The Nationals took the division and entire league by storm in 2012, winning an MLB best 98 games. The division also provided the higher ranked wild card team in the Braves, with the Phillies close but just out of reach of a playoff berth. The Mets were once again about as fun to watch as paint dry, but the Marlins surprised everyone in their new ballpark’s inaugural season, not in the way they would have liked however. The lost an astounding 93 games, which was an additional three losses on their 2011 total despite adding big name players in Jose Reyes, Mark Buehrle and Heath Bell, with their payroll topping #100MM for the first time in franchise history. Their fire sale and the Mets’ continued woes on and off the baseball field leave three contenders for the division crown, with the two elite up and coming threats in the Nationals and Braves, and the Phillies looking to make one last push before age finally catches up with their old and beaten roster.
1st Place- Braves
Pros- While many may have the Nationals winning the division, our research has deemed the Braves as a better and more certain favorite. The pitching on the Braves is downright filthy, starting with Kris Medlen and his 1.57 ERA/3.9 WAR over 138 innings. They also bring the ever consistent Tim Hudson with young guns Brandon Beachy and Mike Minor. In the mix for the fifth spot is prospect Julio Teheran, who dropped down many lists after an awful 2012 campaign, mostly chalked up to his fastball being straight as an arrow and his lack of quality secondary offerings. He has being nothing short of dominant this spring, and even though a hot spring can be misleading, it can also be a sign of great things to come. Continuing in the Braves’ youth movement is the young, homegrown hitters they bring in Freddie Freeman, Jason Heyward, Andrelton Simmons and Brian McCann. They all bring dangerous bats (Simmons’ a little less so) with skills akin to a wizard in the field (Simmons a little more so). The additions of the most talented and underperforming brothers in Justing and BJ Upton should boost the lineup as well, with many speculating that playing together will help them reach their five tool potential. And one can’t forget the bullpen, which is almost inarguably the best in baseball, and one of the best we’ve seen in recent memory. They boast the next Mariano Rivera in Craig Kimbrel, with the bridge from the starter to him as strong and any with Jonny Venters and Eric O’Flaherty.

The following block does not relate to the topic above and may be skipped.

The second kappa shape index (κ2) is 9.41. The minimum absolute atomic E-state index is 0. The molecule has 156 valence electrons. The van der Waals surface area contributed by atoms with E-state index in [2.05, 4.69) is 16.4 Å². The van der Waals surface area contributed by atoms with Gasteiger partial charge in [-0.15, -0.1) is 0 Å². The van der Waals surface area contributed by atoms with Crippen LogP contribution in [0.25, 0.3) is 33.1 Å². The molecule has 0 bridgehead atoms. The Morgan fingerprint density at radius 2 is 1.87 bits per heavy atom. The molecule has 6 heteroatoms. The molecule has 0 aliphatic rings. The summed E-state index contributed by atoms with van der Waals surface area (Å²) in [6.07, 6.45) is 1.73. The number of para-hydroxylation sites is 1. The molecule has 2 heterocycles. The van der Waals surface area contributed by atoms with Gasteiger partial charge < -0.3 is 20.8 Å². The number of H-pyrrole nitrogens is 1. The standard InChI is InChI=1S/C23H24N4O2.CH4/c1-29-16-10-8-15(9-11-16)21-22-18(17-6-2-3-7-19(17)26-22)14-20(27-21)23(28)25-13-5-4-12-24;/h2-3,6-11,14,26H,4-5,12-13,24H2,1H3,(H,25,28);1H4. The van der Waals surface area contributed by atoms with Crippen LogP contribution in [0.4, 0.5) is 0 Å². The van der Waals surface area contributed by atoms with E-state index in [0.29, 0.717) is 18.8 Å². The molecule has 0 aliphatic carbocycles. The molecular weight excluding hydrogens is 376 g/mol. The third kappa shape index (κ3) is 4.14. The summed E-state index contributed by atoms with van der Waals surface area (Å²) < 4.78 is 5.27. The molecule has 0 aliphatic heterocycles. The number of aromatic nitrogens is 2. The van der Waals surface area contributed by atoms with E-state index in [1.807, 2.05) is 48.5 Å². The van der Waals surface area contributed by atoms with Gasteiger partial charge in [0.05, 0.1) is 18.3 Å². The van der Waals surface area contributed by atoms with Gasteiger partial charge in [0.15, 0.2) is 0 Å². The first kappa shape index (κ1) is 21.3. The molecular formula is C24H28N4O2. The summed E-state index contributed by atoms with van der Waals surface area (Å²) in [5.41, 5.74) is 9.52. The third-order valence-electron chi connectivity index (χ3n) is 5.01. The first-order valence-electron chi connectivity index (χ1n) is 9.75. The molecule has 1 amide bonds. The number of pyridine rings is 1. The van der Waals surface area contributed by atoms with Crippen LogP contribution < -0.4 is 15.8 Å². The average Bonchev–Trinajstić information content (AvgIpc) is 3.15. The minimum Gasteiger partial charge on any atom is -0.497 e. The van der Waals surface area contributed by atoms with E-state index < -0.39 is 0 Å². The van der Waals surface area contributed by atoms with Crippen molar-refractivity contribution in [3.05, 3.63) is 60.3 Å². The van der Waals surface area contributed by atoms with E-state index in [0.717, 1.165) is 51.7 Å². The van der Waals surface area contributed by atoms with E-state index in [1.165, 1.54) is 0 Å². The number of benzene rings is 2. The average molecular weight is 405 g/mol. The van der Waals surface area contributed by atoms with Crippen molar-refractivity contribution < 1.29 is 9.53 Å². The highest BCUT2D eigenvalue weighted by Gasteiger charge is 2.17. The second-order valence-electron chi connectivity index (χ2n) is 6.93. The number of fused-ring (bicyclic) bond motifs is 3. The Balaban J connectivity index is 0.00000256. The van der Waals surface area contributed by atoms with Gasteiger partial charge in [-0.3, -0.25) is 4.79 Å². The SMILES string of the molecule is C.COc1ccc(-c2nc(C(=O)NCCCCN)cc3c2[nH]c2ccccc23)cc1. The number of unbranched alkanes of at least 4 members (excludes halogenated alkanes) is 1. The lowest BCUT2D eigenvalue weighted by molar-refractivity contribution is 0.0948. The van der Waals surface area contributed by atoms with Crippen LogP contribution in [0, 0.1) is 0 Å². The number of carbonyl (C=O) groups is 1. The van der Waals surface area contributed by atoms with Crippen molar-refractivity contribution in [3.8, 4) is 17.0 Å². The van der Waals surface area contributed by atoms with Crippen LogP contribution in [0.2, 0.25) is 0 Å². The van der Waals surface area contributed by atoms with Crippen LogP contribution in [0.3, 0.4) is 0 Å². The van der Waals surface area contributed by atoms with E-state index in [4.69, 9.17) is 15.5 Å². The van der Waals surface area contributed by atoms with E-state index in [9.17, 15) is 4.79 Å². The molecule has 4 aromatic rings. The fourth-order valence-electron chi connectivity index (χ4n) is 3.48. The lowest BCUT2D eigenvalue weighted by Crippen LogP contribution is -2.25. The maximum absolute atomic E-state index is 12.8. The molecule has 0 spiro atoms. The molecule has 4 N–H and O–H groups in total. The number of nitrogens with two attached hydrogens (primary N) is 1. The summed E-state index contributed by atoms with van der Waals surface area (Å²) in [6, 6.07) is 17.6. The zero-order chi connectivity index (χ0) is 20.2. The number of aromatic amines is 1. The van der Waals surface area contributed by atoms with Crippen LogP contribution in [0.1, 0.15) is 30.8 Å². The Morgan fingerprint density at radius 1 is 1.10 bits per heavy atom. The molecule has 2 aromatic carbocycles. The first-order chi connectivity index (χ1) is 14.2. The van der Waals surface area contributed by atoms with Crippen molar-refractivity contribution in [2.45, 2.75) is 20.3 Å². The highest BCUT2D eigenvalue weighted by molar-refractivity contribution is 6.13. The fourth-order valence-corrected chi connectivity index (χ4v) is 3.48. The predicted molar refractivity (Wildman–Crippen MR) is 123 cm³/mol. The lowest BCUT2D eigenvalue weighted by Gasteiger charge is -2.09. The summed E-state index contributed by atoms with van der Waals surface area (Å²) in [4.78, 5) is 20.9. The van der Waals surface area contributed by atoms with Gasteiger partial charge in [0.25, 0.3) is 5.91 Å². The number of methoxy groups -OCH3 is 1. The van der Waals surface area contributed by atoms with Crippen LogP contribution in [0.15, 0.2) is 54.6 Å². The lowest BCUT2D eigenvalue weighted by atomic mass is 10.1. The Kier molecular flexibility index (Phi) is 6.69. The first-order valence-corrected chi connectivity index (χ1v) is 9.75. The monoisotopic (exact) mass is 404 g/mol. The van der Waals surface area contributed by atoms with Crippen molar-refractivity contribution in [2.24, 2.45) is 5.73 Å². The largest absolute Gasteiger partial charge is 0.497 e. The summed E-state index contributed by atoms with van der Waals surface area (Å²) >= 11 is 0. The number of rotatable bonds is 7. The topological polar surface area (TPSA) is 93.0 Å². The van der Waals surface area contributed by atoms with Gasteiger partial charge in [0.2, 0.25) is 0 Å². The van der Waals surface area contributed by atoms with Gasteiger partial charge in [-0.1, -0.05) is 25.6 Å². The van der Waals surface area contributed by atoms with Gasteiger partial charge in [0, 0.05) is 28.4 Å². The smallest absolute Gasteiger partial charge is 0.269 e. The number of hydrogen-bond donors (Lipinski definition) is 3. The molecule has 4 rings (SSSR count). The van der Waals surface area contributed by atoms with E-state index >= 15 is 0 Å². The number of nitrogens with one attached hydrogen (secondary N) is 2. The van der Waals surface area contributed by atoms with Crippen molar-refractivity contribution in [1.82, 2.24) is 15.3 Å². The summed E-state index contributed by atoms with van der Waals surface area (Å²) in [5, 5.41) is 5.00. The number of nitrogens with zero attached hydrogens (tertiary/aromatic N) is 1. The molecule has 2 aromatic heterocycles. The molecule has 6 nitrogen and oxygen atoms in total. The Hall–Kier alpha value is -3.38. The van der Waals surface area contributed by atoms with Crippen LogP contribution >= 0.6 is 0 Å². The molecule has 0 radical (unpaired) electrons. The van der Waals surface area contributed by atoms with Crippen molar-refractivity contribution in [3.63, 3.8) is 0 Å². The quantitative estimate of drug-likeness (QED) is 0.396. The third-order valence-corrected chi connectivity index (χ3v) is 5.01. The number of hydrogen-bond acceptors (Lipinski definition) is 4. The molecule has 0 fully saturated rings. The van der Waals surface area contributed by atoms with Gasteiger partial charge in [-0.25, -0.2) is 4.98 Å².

Cons- Finding weaknesses in this ballclub is like trying to critisize the Mona Lisa; yeah, you can do it, but you’re splitting hairs. One thing that might be an issue is the health of the starting pitchers. Three have already gone under the knife for Tommy John, released the suddenly ineffective and hurt Jair Jurrjens, and they traded off the injury riddled Tommy Hanson . Julio Teheran has violent jerks and motions in his delivery, which left some people thinking his terrible ’12 campaign has less to do with his pitches and more to do with his arm health. This has lead people to wonder if the pitching development needs to do a better job of fixing mechanics, or how well manager Fredi Gonzalez controls his pitchers’ workloads, especially Craig Kimbrel who saw a huge drop off in September of 2011. This might just be bad luck, but it looks more like something isn’t right in Atlanta with the pitching, and it needs to be fixed. The Upton brothers also consistently do worse than what fans know they are capable of, except for maybe a hot season or few months through their careers, showing that they still have the potential, just can’t tap into it consistently. The Braves need them to reach it if they want to compete with the Nationals for the division title, because the difference between the two teams is miniscule.
Player to Watch- Justin Upton has been the more consistent and arguably better brother over their careers, but the Bossman Junior is going to be what makes this lineup go. Projected to be slotted in the number 5 spot, a role he had experience in during his time in Tampa, he will have many opportunities to give his team runs with Simmons, Heyward, Justin and Freeman all batting before him. He will also get chances to use his speed to score from hits on successive batters in McCann and powerhitting second baseman Dan Uggla. He showed a huge power surge in September 2012, and where he always seems to hit better in September than every other month, scouts have said it looked like he fixed his swing to be more consistent with his power and batting average. If he can muster up a .270 or .280 batting average, he should hit around 30 home runs again, making him a legitimate middle of the order bat with plus-plus speed, hitting in the middle of one of the deepest lineups in baseball.